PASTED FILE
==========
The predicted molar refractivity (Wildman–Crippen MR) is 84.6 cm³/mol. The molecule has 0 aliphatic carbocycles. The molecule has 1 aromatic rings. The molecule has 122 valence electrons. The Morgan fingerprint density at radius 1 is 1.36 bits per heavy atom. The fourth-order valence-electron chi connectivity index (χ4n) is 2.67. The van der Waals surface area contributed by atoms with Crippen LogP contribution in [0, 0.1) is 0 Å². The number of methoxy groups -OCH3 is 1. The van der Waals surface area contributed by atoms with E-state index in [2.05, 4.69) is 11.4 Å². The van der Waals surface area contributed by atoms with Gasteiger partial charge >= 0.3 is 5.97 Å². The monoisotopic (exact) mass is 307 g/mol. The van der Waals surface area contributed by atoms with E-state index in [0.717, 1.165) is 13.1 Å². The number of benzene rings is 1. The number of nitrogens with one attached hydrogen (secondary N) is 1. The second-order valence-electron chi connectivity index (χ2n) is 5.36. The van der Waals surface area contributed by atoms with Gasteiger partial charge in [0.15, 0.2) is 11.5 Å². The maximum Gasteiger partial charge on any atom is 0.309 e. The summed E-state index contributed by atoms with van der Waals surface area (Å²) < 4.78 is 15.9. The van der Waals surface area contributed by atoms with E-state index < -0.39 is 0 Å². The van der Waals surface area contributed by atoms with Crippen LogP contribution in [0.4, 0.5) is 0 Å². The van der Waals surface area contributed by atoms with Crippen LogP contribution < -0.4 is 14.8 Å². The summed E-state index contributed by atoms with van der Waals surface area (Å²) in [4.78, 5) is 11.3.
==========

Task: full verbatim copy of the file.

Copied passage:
The predicted molar refractivity (Wildman–Crippen MR) is 84.6 cm³/mol. The molecule has 0 aliphatic carbocycles. The molecule has 1 aromatic rings. The molecule has 122 valence electrons. The Morgan fingerprint density at radius 1 is 1.36 bits per heavy atom. The fourth-order valence-electron chi connectivity index (χ4n) is 2.67. The van der Waals surface area contributed by atoms with Crippen LogP contribution in [0, 0.1) is 0 Å². The number of methoxy groups -OCH3 is 1. The van der Waals surface area contributed by atoms with E-state index in [2.05, 4.69) is 11.4 Å². The van der Waals surface area contributed by atoms with Gasteiger partial charge >= 0.3 is 5.97 Å². The monoisotopic (exact) mass is 307 g/mol. The van der Waals surface area contributed by atoms with E-state index in [0.717, 1.165) is 13.1 Å². The number of benzene rings is 1. The number of nitrogens with one attached hydrogen (secondary N) is 1. The second-order valence-electron chi connectivity index (χ2n) is 5.36. The van der Waals surface area contributed by atoms with Gasteiger partial charge in [0.15, 0.2) is 11.5 Å². The maximum Gasteiger partial charge on any atom is 0.309 e. The summed E-state index contributed by atoms with van der Waals surface area (Å²) < 4.78 is 15.9. The van der Waals surface area contributed by atoms with E-state index < -0.39 is 0 Å². The van der Waals surface area contributed by atoms with Crippen LogP contribution in [0.4, 0.5) is 0 Å². The van der Waals surface area contributed by atoms with Crippen LogP contribution < -0.4 is 14.8 Å². The summed E-state index contributed by atoms with van der Waals surface area (Å²) in [4.78, 5) is 11.3.